Members of Congress today introduced legislation to regulate the use of restraint and seclusion on students in schools, and require any use of such practices to be reported to parents.
The proposed law would establish the first federal safety standards in schools for the use of restraint and seclusion, similar to rules in place in hospitals and non-medical community-based facilities. Regulations on the practices of restraint and seclusion vary from state to state.
A Government Accountability Office report in May found allegations that children had been abused, or even died, because of misuse of restraint and seclusion in schools. Many of the children on whom these practices are used are students with disabilities. The practices are meant to be used in emergencies when students are a danger to themselves or others.
U.S. Reps. George Miller, D-Calif., and Cathy McMorris Rodgers, R-Wash., proposed the bill in the House, and Sen. Chris Dodd, D-Conn., proposed a similar law in the Senate.
“Something is very wrong when our children are at risk in their own classrooms,” Miller, the chairman of the House Education and Labor Committee, who requested the GAO’s investigation, said in a statement to reporters. “In some cases, the abuses these kids are suffering are nothing short of torture inflicted at the hands of the very staff we entrust with their safety. Today is a critical first step toward finally ending this nightmare of abuse and ensuring that all classrooms are safe for students, their teachers, and the entire school communities.”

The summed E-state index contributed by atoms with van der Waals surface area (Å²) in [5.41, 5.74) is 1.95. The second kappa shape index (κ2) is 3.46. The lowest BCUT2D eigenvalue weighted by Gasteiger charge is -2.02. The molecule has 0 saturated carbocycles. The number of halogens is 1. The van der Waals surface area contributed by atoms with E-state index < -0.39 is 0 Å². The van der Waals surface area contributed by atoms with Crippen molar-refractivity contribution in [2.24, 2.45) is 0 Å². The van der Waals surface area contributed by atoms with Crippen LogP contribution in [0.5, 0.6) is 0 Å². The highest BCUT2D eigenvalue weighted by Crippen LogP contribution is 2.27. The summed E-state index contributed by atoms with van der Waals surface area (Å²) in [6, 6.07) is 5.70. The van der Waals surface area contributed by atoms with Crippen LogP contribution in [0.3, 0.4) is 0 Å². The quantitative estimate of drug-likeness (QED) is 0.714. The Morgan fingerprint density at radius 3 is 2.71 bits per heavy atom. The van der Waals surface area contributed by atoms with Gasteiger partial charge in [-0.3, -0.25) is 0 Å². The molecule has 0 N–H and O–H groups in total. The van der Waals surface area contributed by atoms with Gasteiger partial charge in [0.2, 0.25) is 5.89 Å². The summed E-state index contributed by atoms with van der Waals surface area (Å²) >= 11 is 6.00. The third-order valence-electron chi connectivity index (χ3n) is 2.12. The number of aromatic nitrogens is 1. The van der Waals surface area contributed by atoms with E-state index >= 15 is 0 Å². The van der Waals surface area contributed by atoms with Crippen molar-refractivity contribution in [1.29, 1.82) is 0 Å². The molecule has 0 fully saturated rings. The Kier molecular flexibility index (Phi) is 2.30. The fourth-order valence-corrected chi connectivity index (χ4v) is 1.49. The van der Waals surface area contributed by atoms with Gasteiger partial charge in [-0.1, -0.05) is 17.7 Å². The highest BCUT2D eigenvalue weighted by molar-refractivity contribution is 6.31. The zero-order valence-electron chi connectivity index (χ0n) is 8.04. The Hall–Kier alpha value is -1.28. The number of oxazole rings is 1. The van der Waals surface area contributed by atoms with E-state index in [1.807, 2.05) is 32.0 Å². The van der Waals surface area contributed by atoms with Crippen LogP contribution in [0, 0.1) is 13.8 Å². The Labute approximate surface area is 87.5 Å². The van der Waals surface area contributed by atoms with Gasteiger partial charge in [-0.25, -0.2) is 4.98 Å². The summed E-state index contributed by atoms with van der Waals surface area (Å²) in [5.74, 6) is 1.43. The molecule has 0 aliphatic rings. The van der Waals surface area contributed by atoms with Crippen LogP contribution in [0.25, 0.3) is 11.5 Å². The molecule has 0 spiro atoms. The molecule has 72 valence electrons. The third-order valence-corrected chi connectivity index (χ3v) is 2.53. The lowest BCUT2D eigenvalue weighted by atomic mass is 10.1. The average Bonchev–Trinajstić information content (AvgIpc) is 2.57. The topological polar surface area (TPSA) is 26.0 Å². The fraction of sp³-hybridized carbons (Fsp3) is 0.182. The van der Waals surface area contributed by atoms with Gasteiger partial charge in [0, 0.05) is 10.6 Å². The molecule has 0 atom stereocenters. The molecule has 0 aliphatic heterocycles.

The law would ban the use of mechanical restraints, such as strapping kids to chairs, and prohibit restraints that restrict breathing. It would prohibit the use of medications to control behavior that were not administered consistent with prescriptions from a doctor. It would ban staff members from denying students water, food, clothing, or access to toilet facilities to control behavior. States would be required to report the use of restraint and seclusion to the U.S. Secretary of Education, according to the House Education and Labor Committee.
States would have two years to develop policies, procedures, and monitoring and enforcement systems to meet the minimum federal safety standards. Federal funds could be withheld from states that do not meet the requirements, the committee Web site said.
Advocacy groups cheered the proposed law.
“There is a long history of students with disabilities being subjected to inappropriate and abusive seclusions and restraints,” Ari Ne-eman of the Autistic Self Advocacy Network, said in a statement. “The legislation introduced today is the first of its kind, going far beyond previous efforts to protect students with disabilities.
A version of this news article first appeared in the On Special Education blog.